We now consider a conductor whose ends are maintained at a potential difference V, as shown in Figure. In this case, E 0 inside the conductor. Since there is no static equilibrium in Figure and the conductor is not isolated but is wired to a source of electromotive force, which compels the free charges to move and prevents the eventual establishment of electrostatic equilibrium. Thus, in this case an electric field must exist inside the conductor to sustain the flow of current.

As the electrons move, they encounter some damping forces called resistance. Based on Ohm's law the resistance of the conducting material is determined.

We assume the conductor has a uniform cross section of area A and is of length l. The direction of the electric field E produced is the same as the direction of the flow of positive charges or current I. This direction is opposite to the direction of the flow of electrons. The electric field applied is uniform and its magnitude is given by:

E = ….(1)

Since the conductor has a uniform cross section,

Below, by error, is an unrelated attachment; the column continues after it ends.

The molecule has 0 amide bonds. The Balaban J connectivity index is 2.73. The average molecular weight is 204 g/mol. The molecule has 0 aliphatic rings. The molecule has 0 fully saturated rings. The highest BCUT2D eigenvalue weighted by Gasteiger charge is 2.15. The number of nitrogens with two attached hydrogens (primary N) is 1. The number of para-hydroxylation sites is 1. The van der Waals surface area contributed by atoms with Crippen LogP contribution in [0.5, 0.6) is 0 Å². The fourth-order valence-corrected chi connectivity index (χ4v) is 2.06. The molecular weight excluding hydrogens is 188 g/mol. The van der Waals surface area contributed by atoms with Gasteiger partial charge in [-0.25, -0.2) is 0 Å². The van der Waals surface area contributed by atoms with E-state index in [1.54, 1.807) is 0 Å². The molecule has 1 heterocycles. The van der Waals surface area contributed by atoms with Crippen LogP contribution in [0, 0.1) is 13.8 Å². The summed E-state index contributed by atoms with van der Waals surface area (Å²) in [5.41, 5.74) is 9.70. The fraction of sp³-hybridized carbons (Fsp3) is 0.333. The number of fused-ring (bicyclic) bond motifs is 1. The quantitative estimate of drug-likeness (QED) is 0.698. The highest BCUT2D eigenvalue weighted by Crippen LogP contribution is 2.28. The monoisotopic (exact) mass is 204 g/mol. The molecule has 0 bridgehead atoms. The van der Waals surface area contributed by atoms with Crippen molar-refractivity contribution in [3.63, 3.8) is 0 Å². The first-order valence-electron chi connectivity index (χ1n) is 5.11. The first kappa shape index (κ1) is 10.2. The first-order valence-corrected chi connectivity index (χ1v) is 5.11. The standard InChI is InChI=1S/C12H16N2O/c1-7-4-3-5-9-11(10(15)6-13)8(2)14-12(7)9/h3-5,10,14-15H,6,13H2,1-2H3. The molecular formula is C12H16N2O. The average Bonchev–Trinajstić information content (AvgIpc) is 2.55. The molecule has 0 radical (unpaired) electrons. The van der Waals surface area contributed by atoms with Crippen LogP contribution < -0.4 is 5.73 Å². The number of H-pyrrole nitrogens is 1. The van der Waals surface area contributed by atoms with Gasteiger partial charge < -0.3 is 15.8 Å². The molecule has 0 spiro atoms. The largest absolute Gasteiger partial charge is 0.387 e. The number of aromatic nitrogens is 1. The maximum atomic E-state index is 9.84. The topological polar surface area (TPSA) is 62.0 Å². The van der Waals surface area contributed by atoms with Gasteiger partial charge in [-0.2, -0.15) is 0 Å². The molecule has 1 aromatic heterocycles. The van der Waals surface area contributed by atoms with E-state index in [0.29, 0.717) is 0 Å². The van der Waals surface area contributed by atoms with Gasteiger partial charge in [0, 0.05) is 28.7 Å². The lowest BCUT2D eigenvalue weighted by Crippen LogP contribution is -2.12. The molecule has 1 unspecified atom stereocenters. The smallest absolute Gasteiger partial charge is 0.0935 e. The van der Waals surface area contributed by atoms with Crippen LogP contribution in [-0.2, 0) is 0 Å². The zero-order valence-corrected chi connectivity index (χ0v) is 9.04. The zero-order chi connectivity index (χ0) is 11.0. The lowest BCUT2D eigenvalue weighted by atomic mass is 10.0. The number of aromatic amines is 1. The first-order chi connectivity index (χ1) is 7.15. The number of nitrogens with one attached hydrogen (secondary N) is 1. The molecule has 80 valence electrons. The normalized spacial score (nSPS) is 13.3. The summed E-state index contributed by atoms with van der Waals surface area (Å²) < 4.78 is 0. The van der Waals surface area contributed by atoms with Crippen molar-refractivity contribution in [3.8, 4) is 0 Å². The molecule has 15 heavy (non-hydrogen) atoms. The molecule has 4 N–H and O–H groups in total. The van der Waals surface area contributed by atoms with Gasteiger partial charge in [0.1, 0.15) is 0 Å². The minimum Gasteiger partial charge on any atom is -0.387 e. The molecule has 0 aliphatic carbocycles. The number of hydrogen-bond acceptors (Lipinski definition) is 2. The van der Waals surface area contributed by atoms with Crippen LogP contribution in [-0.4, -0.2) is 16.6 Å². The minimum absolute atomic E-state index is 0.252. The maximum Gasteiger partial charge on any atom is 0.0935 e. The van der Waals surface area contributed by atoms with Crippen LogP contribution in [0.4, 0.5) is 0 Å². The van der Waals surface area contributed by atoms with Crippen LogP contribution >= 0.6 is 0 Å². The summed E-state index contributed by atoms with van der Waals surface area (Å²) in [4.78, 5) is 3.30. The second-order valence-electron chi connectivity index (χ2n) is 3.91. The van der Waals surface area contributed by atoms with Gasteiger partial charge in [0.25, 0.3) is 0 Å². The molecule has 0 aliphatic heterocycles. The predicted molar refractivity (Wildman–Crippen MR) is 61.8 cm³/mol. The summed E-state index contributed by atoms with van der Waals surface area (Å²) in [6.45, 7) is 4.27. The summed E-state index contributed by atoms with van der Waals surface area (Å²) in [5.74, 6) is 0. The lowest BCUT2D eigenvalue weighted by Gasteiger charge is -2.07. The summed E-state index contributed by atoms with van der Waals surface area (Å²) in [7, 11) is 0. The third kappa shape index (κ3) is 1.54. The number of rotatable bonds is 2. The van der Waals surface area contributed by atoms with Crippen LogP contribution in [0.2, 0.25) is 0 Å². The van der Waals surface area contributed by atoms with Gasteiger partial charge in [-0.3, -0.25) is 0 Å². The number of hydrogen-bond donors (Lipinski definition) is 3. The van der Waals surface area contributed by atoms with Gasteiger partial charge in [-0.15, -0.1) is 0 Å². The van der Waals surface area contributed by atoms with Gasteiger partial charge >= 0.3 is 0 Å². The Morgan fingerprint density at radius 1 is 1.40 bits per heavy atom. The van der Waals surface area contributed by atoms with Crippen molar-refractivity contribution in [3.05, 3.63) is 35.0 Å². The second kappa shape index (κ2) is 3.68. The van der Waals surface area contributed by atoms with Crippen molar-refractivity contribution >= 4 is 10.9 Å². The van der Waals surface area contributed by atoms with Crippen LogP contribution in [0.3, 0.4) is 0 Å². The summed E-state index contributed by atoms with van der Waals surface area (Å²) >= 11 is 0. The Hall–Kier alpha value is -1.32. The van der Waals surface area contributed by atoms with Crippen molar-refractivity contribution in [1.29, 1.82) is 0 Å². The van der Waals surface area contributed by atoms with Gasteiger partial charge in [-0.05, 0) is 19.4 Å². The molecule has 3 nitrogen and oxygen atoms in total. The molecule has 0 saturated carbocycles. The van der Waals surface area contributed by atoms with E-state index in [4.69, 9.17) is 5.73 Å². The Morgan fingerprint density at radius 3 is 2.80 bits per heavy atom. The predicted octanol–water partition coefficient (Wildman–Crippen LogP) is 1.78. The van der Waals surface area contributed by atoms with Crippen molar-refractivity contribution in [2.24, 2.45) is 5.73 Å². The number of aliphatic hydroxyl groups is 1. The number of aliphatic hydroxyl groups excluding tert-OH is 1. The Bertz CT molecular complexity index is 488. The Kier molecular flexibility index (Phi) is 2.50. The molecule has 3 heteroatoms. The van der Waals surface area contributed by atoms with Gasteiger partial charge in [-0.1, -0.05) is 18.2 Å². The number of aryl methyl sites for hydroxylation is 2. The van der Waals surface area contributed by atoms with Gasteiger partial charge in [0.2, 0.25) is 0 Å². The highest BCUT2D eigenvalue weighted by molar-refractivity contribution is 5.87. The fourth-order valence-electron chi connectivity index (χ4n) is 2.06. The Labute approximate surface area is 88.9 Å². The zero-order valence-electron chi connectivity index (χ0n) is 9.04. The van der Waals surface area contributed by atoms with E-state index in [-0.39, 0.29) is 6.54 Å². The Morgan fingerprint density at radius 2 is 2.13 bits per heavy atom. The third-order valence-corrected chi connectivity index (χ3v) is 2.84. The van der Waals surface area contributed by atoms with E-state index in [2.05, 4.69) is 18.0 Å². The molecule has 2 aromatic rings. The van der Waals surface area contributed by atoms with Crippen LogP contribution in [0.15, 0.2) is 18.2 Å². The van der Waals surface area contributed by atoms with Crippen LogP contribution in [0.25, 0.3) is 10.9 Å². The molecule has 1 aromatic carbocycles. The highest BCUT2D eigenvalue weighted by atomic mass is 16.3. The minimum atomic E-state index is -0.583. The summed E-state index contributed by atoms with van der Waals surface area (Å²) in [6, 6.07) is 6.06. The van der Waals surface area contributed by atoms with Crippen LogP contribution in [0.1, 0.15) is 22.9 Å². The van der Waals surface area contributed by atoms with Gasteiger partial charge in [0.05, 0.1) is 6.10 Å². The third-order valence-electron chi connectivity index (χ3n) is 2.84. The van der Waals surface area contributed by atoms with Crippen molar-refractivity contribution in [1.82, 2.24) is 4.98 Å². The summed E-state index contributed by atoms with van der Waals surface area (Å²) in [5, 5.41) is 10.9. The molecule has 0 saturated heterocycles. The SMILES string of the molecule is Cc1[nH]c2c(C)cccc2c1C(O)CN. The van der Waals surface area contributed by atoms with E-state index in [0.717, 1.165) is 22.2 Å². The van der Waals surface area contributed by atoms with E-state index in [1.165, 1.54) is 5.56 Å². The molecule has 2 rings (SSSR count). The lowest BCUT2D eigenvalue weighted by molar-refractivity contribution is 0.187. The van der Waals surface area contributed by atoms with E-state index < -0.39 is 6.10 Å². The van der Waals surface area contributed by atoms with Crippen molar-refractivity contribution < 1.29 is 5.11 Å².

….(2)

……(3)

Hence, ………(4)

……(5)

Where , the resistivity of the conductor. Eq. 5 is used in determining the resistance of the conductor when area of cross-section is uniform.

To understand polarization, consider an atom of a dielectric. This consists of nucleus with positive and negative charge in the form of revolving electrons in the orbits. The negative charges are in the form of cloud of electrons.

Figure. Unpolarized atom of a dielectric

The number of positive charges is same as negative charges and hence atom is electrically neutral. Due to symmetry both positive and negative charges are assumed to be point charges of equal amount coinciding at the centre. This is called unpolarized atom.

When electric field is applied symmetrical distribution of charges gets disturbed. The positive charges experience a force while the negative charges experience a force - in opposite direction.

The separation between the nucleus and centre of atom is shown. Such an atom is polarized atom.

Figure. Polarized atom.

Expression:

When dipole is formed due to polarization there exists an electric dipole moment p.

----------------------(1)

Where

Q= magnitude of one of the two charges.

= Distance vector from negative to positive charge.

Let

Number of dipoles per unit volume

Total volume of the dielectric

N= Total dipoles=n v

Then the total dipole moment is to be obtained using super position principle as,

----------------(2)